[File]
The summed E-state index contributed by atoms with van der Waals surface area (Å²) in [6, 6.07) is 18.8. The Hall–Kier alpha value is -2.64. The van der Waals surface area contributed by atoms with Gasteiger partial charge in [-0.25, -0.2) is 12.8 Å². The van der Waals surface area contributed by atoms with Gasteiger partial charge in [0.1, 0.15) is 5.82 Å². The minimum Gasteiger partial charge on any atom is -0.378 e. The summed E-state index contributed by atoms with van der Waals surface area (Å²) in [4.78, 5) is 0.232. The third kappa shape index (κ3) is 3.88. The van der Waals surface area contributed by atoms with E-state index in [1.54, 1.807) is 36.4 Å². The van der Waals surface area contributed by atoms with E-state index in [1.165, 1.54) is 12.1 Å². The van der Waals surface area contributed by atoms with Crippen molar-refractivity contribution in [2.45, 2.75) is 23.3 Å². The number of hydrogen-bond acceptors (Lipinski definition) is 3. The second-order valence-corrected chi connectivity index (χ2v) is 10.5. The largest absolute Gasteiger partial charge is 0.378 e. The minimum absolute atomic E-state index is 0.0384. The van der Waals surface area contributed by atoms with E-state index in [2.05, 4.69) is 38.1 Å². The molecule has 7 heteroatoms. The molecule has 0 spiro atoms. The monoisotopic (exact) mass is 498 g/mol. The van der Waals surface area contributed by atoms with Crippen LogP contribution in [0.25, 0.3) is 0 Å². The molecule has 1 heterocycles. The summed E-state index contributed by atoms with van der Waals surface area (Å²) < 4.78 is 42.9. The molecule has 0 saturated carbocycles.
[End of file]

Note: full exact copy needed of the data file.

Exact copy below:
The summed E-state index contributed by atoms with van der Waals surface area (Å²) in [6, 6.07) is 18.8. The Hall–Kier alpha value is -2.64. The van der Waals surface area contributed by atoms with Gasteiger partial charge in [-0.25, -0.2) is 12.8 Å². The van der Waals surface area contributed by atoms with Gasteiger partial charge in [0.1, 0.15) is 5.82 Å². The minimum Gasteiger partial charge on any atom is -0.378 e. The summed E-state index contributed by atoms with van der Waals surface area (Å²) in [4.78, 5) is 0.232. The third kappa shape index (κ3) is 3.88. The van der Waals surface area contributed by atoms with E-state index in [1.54, 1.807) is 36.4 Å². The van der Waals surface area contributed by atoms with E-state index in [1.165, 1.54) is 12.1 Å². The van der Waals surface area contributed by atoms with Crippen molar-refractivity contribution in [2.45, 2.75) is 23.3 Å². The number of hydrogen-bond acceptors (Lipinski definition) is 3. The second-order valence-corrected chi connectivity index (χ2v) is 10.5. The largest absolute Gasteiger partial charge is 0.378 e. The minimum absolute atomic E-state index is 0.0384. The van der Waals surface area contributed by atoms with E-state index in [2.05, 4.69) is 38.1 Å². The molecule has 7 heteroatoms. The molecule has 0 spiro atoms. The monoisotopic (exact) mass is 498 g/mol. The van der Waals surface area contributed by atoms with Crippen LogP contribution in [0.25, 0.3) is 0 Å². The molecule has 1 heterocycles. The summed E-state index contributed by atoms with van der Waals surface area (Å²) < 4.78 is 42.9. The molecule has 0 saturated carbocycles.